Boeing quietly unveils 777-9
Boeing quietly debuted the 777-9, the first member of the 777X family, to employees at an event closed to the media at Everett, Washington, on March 13. The official unveiling, which was overshadowed by the grounding of the 737 MAX fleet in the aftermath of the Ethiopian Airlines flight 302 crash, marks the prelude to an intense series of ground tests in the run-up to first flight.

UK start-up promises hybrid-electric regional flight by 2025
A UK start-up has declared its intention to fly by 2022 an 18-seat hybrid-electric aircraft – with certification following by 2025.
The concept features a turboprop engine generating electricity to drive a ducted, contra-rotating pusher prop fan with vectored thrust, and a high-lift, triple-box wing for use in passenger and freight roles.

'Multiple errors' contributed to fatal Teterboro Learjet crash
US accident investigators have determined that the fatal crash of a Bombardier Learjet 35A at Teterboro airport on 15 May 2017 was caused by the aircraft stalling at low altitude after the pilot failed to perform a go-around when the approach became unstable.
The accident was due to a number of errors and misjudgements made by the crew before and during the flight, as well as a lack of safety oversight by the charter operator, the National Transportation Safety Board (NTSB) said at a public hearing in Washington DC on 12 March.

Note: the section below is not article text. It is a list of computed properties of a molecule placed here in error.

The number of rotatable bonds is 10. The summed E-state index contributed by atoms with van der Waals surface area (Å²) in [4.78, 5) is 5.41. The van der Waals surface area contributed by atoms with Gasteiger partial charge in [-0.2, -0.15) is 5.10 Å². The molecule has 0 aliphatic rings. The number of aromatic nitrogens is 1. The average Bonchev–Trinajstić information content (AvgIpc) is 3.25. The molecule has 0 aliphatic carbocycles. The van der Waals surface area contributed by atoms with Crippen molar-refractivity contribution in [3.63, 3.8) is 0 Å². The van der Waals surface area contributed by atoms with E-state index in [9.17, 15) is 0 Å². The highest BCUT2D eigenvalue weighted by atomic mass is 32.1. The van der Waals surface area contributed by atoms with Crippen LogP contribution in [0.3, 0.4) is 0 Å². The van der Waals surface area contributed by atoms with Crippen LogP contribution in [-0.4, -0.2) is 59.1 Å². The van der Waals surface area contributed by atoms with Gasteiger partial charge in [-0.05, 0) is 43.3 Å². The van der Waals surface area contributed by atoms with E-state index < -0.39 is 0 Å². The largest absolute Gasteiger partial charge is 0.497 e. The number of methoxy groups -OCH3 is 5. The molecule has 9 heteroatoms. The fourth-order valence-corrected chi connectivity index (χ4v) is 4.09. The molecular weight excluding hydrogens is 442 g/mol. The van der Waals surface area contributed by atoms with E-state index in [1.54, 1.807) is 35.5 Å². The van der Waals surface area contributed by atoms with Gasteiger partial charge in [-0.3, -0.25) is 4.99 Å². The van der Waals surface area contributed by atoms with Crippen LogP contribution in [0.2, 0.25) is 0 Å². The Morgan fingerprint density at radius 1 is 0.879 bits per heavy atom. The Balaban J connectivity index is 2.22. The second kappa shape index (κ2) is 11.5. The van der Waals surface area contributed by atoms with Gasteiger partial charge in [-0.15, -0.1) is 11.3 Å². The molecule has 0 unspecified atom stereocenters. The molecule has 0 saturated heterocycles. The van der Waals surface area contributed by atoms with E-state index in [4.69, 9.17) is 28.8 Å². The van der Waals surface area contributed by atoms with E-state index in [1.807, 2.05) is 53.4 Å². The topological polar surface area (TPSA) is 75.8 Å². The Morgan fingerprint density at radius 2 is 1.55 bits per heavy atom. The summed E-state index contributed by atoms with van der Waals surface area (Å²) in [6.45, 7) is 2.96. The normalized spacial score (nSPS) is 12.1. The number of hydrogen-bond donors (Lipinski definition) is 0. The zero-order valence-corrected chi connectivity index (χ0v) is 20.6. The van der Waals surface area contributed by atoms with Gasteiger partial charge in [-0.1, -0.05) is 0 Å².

P&W Singapore shop completes first PW1000G overhaul
Pratt & Whitney’s Singapore engine shop, Eagle Services Asia (ESA), has delivered its first PW1000G-series geared turbofan after completing overhauls.
P&W did not disclose the operator of the engine, which was inducted into the facility in January.


Norwegian to seek compensation from Boeing on 737 MAX grounding
Norwegian Air Shuttle will seek compensation from Boeing over the MAX grounding, CEO Bjorn Kjos said.
Nations and regions around the world have been grounding the 737 MAX, following the March 10 crash of Ethiopian Airlines flight 302 near Addis Ababa, killing all 157 on board. The Ethiopian MAX crash came just over four months after a Lion Air 737 MAX 8 crashed off the Indonesian coast Oct. 29, 2018.

Lufthansa Group’s 2018 net profit down 7.6% on higher fuel costs, expenses
Lufthansa Group recorded a 2018 net profit of €2.2 billion ($2.5 billion), down 7.6% from €2.3 billion in 2017.
Revenues grew 6% to €35.8 billion ($41 billion) in 2018; its adjusted operating profit declined by 4% to €2.8 billion. The company incurred €850 million in higher fuel costs and around €500 million in extra expenses because of cancellations and delays.